Another Aside (An Official One This Time)
Speaking of The Who and My Generation, what’s all this 5G stuff anyway? I like to think I know as much about 5G as the next man. Unfortunately the next man doesn’t know much at all.
If you are wandering around England with a metal detector and you find a stash of buried treasure with a coin stamped “King Dilbert I,” how would you know if this was real or a forgery? In fact, there are two big giveaways. The first is that there never was a King Dilbert. The second is that they never put ‘I’ on a coin — it’s always just “King Richard” or “Queen Elizabeth” for the first monarch bearing that name; they only start adding numbers for the second and up; e.g., “Queen Elizabeth II” and “King Richard III.”
The point (yes, once again, there is a point; try to keep up) is that the first commercial automated cellular network, which was analog in nature and supported only voice calls, was launched in Japan by Nippon Telegraph and Telephone in 1979. We now refer to this as 1G, but they didn’t use this nomenclature at the time because they were too busy working on that one to worry about the possibility of more generations in the future.
It was only when 2G hit the scene circa 1991 that the 1G moniker was retroactively bestowed. 2G represented the transition from the analog to digital transmission of voice, and it also saw the introduction of the ability to transfer data on top of voice, albeit at ludicrously low rates compared to today.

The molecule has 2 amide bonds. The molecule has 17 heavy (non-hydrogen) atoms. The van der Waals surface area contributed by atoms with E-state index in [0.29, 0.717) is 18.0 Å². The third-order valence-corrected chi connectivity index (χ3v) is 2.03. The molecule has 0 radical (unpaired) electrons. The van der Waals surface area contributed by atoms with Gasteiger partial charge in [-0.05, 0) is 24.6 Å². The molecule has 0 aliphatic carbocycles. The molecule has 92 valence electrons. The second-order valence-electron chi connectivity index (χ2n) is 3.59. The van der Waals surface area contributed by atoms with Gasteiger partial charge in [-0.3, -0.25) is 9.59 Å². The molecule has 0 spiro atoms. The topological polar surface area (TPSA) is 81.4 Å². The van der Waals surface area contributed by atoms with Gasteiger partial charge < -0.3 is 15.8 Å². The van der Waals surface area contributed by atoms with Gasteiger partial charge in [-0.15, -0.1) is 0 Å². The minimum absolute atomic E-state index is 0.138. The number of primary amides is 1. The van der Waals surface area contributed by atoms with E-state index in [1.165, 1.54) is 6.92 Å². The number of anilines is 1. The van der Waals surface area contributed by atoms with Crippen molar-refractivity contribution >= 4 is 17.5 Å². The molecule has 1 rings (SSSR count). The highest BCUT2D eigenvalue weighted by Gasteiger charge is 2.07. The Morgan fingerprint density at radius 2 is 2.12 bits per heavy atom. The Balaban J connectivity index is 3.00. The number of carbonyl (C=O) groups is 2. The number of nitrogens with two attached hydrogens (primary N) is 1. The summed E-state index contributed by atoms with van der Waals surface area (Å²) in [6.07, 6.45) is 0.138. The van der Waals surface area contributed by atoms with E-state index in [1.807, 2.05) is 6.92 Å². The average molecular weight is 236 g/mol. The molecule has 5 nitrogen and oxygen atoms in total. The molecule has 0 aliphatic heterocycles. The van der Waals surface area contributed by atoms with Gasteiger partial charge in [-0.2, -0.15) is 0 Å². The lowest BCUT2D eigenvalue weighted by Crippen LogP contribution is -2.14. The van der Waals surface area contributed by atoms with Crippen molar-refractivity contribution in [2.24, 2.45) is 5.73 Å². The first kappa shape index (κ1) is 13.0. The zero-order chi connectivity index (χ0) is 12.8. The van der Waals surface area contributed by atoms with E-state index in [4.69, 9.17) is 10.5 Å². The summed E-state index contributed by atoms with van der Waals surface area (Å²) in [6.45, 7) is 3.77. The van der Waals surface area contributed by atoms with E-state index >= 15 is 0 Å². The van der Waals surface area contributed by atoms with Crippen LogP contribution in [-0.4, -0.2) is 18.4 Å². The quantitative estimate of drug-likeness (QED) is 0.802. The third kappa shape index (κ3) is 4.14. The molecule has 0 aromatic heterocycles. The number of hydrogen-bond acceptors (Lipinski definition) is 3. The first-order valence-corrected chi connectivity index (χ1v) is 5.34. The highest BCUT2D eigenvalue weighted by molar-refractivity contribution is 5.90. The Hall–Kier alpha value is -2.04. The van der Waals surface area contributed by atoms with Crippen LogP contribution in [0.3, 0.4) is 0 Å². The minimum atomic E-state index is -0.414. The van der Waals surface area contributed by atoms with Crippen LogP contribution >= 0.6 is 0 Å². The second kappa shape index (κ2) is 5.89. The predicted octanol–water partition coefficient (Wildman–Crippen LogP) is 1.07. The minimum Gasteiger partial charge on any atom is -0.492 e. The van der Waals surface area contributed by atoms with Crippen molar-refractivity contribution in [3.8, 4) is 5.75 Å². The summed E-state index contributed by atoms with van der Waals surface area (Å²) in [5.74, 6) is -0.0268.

If we skip over 2.5G and 2.75G, then 3G networks started to be introduced circa 1998 to 2000. 3G itself saw incremental evolution into 3.5G and 3.75G before we entered the current 4G era, which commenced circa 2008.
Faster and Better 5G (It Even Makes Your Teeth Brighter)
And so, we come to 5G. What exactly is 5G? Well, it’s a lot of things to a lot of people — a “wireless network for all seasons,” if you will. In fact, there are three main use cases: Enhanced Mobile Broadband (eMBB), Ultra Reliable Low Latency Communications (URLLC), and Massive Machine Type Communications (mMTC).
With faster connections, higher throughput, and more capacity, eMBB is the one we tend to think about as general users. People throw numbers around, like “a minimum of 1 Gbps and perhaps up to 10 Gbps” (the latter sounds better if you say it breathlessly), but I’ll believe it when I see it.
URLLC is targeted at mission-critical applications that require uninterrupted and robust data exchange, such as surgeons performing teleoperations from remote locations where latency and reliability become key issues.
Last but not least, mMTC will be used to connect to a large number of low-power, low-cost devices, which have high scalability and increased battery lifetime, in a wide area. In a nutshell, mMTC is intended to subsume low bandwidth applications in the sub-gigahertz frequencies of the ISM (Industrial, Scientific, and Medical Bands). These applications are currently served by technologies like SigFox, Lora, Zigbee, LTE-M, and NB-IoT – and HaLow, where the latter is a relatively new kid on the block.
The eMBB part of 5G is supposed to start rolling out in 2020, with URLLC and mMTC following in 2021 or later. But wait…there’s more…
Frequency bands for 5G are separated into two different frequency ranges: Frequency Range 1 (FR1) is popularly claimed to embrace everything below 6 GHz (in fact, it’s been extended to cover potential new spectrum offerings from 410 MHz to 7.125 GHz), while Frequency Range 2 (FR2) embraces millimeter wave (a.k.a. mmW or mmWave) frequency bands from 24.25 GHz to 52.6 GHz.